Not too long ago Mark Driscoll was in the news again.  If you are not familiar with Driscoll, he is the mega-church pastor and popular author who was recently removed from ministry primarily over charges of abuse of power. Furthermore, the accusations frequently carried connotations of misogyny. He was also a leader in what I have called the “Christian Manhood” movement which I criticized in passing in the previous post.

Now, please don’t take this as a dog-pile the downed man post. I pray for Driscoll and you should to, whether you like him or not; his family underwent severe attack and needs our prayers. Still, I think we can learn from the trials of a public figure without degrading or attacking them.

So…what we need to learn from Driscoll is the importance of solid theology to everyday family life.

Basically Driscoll has Biblically validated the idea that the man must bring home the bacon and the woman should be in the home. He even went so far as to say that Paul’s admonition that the one who doesn’t provide for his own household is worse than an infidel applies to a stay at home dad.

This really seemed shallow to me–and seriously materialistic. What if I were the better teacher and my wife could get and wanted the better paying job? Under his definitions, it would be the more Christian thing to do to go teach other people’s kids and send my kids to school with other teachers. The idea that provision was anything other than working a job for money seemed foreign to him.

The issue is much deeper than simple stereotypes, though. It is actually the outcome of a serious doctrinal error. Somehow, as Driscoll and many others of his mindset seem to understand it, motherhood is more essentially connected to womanhood than is fatherhood to manhood.

How is that doctrinal? In reading his book Doctrine I found that he rejects the idea that Jesus is “eternally begotten of the Father” (which is the only reason I address this issue in relation to Driscoll). If it is the case that the church fathers who framed the Nicene Creed were overly philosophical and wrong to say Jesus was eternally begotten, if his begotten nature is only temporal–only rooted in his physical birth–as Driscoll argued in his book, then God is not essentially the Father. So, the image of God in man would have nothing to do with fatherhood.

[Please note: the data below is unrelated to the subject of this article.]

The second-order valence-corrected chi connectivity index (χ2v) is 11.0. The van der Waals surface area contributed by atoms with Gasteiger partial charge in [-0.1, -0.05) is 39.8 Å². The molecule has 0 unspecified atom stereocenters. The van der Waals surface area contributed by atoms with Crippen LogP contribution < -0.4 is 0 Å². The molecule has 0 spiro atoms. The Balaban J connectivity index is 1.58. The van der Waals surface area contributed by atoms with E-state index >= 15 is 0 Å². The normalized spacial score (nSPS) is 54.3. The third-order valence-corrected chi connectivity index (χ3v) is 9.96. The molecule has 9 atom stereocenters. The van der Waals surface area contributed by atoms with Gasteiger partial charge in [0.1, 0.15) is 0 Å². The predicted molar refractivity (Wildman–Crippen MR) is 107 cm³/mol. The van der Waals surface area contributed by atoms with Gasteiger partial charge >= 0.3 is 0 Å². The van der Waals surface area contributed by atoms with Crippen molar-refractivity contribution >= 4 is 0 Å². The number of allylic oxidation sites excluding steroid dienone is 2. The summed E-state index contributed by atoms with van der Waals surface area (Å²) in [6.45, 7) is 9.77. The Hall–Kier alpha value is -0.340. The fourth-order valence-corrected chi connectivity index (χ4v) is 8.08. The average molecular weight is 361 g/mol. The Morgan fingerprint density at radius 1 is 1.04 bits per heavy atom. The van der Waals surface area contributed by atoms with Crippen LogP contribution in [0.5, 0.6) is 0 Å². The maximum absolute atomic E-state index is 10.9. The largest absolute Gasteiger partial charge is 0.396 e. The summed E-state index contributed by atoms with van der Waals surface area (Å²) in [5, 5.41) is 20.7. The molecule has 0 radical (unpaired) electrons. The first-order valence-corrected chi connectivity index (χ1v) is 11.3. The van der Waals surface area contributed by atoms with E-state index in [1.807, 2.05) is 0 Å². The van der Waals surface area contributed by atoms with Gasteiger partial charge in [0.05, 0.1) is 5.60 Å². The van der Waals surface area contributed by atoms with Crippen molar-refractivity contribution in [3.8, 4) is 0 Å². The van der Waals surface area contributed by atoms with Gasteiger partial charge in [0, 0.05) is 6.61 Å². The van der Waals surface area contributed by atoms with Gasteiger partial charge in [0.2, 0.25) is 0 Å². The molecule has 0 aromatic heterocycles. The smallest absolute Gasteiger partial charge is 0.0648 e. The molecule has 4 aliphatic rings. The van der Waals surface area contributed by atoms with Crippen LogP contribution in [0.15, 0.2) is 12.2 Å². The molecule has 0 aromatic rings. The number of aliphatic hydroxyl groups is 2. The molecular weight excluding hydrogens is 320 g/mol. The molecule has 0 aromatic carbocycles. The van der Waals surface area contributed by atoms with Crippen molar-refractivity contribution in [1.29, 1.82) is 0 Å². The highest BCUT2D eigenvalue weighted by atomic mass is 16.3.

However, the Creed is truth and the truth of the Creed is important to my everyday family life. As a man made in the image of God, it is part of my nature, as God made me, to be a Father. Provision for my family is not merely about making money. It is about truly husbanding and fathering. Everything I am supposed to be is rooted in everything that God is…and God is eternally Father.


3 thoughts on “Fatherhood

  1. That is the core of the problem with gender roles teachings, it depends upon ignoring gifts of the Holy Spirit and affirms cultural norms (they get around that by saying that the HS would never give a woman the gift of teaching or leading so that women would never teach or have authority over men which is why women pastors are forbidden.) . The quiverfull movement carries these teachings out to their logical extreme and seems to magnify its problems. To them, the highest possible calling for a woman is to be a wife and a mother, so all daughters are raised to expect nothing less. The more brothers and sisters they have the more the older daughters are expected to shoulder the burden of cooking, cleaning, teaching homeschool materials that they never have time to be teenagers, do their own lessons, or even have friends. The boys aren’t supposed to do women’s work, so they can’t help out their sisters. All of this is the result of an interpretation of the Bible through the lens of American cultural norms. The distorted results are very much rooted in complementarianism and/or patriarchy … the love of the authority of the father as the head of the church and home. I’m just not convinced that the extreme or lesser versions of it are what God intended as the design for the family for all time, everywhere.

    • I know nothing about the quiverfull movement so I cannot address their teaching directly. I can say we all pitch in at my house, girls and boys alike. Our rule is that stronger serve the weaker and the older serve the younger…and since I am oldest it means I must serve most. But the younger can learn chores..and they all get rotated when age appropriate.
      I appreciate your response and welcome your future interaction…but will address most of this in future posts. As a preview, I would say I hate that the word complimentary has been highjacked to mean something very limited. We lose something when we neglect the typical differences between men and women. We do compliment each other and we do have common tendencies, but that doesn’t mean I don’t wash dishes, change diapers, do laundry, or cook meals (or that my wife and daughters can’t understand a car engine–my sister is far better with car care than I am). It also doesn’t mean that any given man can’t be more artistic and emotional (I prefer ballet to baseball). But I’ll get into that more later…or maybe sooner. Thanks again for reading and commenting.

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